11-26-2012, 02:16 PM
Joined: Aug 2011
Location: Houston, Texas
Texas is for Dinosaurs
My holiday family commitments met Thanksgiving evening, I departed early Friday morning for a camping trip to Dinosaur Valley State Park near Glen Rose, Texas.
For several years I’ve wanted to see what are reportedly some of the best preserved dinosaur tracks in the state of Texas. From Houston, the ride was uneventful taking Hwy. 290 West to Hwy. 6, then north through College Station, Hearne, Calvert, Waco, to Meridian. In Meridian, take a right on Hwy. 22, then a left on Hwy. 144 and proceed over hilly terrain to the delightful Texas town of Glen Rose. The entrance to the park is just a few miles northwest of the town square off of Farm to Market Road 205.
I arrived at the park around 2 PM. The lady working the visitor’s center sent me to site 31, but also wrote down about six other sites that were available. She told me if I saw one I liked better, come back and let her know. I surveyed all of the sites but the last, site 47, was by far the nicest! Apparently it is one of the two campground host sites. It was somewhat secluded, had a nice level tent pad, and its own trail to the bathrooms and showers. The campsite host on duty was next door (site 46), and kindly offered to let them know while I un-packed and set up camp. He even returned with a new parking permit. Extremely nice guy!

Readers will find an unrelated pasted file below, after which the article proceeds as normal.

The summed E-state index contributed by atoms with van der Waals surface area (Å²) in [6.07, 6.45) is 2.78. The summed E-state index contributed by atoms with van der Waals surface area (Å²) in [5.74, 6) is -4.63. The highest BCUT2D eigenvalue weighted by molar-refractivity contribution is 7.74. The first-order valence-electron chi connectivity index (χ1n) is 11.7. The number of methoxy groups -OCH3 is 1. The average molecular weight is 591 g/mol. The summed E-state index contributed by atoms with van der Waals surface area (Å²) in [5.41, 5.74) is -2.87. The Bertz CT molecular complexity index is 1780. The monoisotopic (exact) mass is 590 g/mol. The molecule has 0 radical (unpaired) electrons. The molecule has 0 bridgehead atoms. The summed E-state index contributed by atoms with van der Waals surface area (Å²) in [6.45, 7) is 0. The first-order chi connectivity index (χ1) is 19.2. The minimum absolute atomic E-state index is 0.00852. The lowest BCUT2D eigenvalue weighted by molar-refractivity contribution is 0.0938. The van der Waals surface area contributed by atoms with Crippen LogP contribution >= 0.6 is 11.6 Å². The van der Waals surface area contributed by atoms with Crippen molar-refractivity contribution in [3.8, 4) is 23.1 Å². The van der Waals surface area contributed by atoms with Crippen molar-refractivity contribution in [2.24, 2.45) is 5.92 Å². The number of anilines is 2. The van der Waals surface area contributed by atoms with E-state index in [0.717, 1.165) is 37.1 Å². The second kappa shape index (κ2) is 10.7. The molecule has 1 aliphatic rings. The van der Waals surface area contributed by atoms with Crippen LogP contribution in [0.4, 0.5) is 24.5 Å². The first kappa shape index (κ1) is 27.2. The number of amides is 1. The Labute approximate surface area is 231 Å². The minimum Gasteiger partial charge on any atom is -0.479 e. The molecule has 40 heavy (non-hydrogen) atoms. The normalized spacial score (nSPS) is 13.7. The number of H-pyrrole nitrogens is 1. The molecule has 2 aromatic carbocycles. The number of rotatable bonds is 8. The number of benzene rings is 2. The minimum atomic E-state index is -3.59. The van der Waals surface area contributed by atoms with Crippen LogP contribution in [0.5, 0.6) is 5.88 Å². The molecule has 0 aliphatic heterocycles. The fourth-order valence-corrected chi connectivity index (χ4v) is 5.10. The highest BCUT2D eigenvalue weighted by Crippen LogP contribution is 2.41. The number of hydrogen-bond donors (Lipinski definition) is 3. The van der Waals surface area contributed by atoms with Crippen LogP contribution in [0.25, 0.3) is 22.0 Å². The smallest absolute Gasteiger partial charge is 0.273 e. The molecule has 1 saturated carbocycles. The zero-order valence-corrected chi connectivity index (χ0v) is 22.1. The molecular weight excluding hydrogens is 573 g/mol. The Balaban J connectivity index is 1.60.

After setting up it was almost four, and I was really anxious to see tracks. I decided to visit track site 1 which is just across from the park store and two full sized dinosaur replicas constructed for the 1964 World’s Fair, and later donated to the park.
They say… everything’s bigger in Texas!
This is an absolutely beautiful little state park. The terrain is typical of the Texas Hill Country, with the bonus of open vistas with tallgrass prairie vegetation, and forests along the banks of the crystal clear Paluxy River.
The tracks at site 1 were made by a three-toed theropod dinosaur, Acrocanthosaurus, a putative relative of the more familiar Tyrannosaurus rex.
The tracks sit on a cretaceous limestone ledge in just a few inches of water adjacent to a deep pool in the river.
More to come… thanks for looking!
txplants screwed with this post 12-03-2012 at 06:58 PM